Labor unions and business interests have been quietly raising millions of dollars and testing campaign messages in California for months, girding for a brawl over a November ballot measure that could fundamentally shift political power in Sacramento.
Now, on the heels of an election that saw unions handed a major defeat last week in Wisconsin, the opposing camps in California soon will launch a campaign battle likely to consume $50 million or more in political spending.
"Unions have just two channels of influence," said Daniel J.B. Mitchell of the Anderson Graduate School of Management at UCLA, "collective bargaining and the political side, so this initiative is extremely important to them."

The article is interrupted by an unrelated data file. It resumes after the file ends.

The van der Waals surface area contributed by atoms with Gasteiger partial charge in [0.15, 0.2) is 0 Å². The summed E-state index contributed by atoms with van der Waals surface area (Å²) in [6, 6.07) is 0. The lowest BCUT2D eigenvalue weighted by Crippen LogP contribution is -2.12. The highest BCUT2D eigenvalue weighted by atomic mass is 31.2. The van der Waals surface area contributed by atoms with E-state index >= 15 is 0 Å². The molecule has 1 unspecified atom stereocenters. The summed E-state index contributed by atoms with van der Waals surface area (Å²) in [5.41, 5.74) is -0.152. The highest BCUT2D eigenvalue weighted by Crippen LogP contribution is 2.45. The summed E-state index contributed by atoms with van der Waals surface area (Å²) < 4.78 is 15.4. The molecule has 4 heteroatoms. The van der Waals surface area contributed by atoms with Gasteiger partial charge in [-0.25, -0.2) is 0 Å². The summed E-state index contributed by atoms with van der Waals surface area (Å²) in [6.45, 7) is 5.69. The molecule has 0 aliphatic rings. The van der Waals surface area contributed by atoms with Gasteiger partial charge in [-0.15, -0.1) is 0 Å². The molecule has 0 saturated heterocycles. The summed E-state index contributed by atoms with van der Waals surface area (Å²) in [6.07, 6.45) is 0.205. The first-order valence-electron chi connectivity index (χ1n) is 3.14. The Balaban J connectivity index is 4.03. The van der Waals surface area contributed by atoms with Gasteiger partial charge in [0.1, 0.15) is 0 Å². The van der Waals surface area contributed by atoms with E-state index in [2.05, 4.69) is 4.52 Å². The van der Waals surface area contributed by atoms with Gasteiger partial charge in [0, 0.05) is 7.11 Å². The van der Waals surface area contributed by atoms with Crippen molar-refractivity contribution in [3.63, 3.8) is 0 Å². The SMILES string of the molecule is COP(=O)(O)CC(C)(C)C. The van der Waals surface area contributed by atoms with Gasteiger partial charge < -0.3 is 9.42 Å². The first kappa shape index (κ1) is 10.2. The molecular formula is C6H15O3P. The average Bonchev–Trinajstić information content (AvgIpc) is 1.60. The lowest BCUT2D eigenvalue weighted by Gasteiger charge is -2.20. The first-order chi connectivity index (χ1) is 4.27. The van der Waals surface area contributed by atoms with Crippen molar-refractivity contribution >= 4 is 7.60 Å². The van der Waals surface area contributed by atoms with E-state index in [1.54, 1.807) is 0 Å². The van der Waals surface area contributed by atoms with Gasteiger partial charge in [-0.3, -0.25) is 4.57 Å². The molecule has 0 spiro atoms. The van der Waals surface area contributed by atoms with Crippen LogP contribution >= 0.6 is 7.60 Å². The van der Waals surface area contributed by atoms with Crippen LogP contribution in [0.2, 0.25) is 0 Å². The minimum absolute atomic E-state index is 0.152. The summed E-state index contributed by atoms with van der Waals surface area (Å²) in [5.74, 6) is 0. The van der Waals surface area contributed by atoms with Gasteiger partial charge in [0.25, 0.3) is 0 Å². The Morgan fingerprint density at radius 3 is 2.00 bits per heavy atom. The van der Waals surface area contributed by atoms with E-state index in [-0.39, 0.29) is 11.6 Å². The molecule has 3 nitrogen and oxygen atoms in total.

The measure, which has not yet received a proposition number, would ban both unions and corporations from contributing directly to candidates, although both sides could still freely spend money on their own independent efforts.
Another provision forbids both sides from using money gathered from payroll deductions for political purposes. It promises to gut the power of labor unions because they raise nearly all of their money for political and other purposes via payroll-deducted dues from their members' paychecks.
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Jake Suski, spokesman for Stop Special Interest Money, will be on the show at 5 PM to discuss what the unions are up to.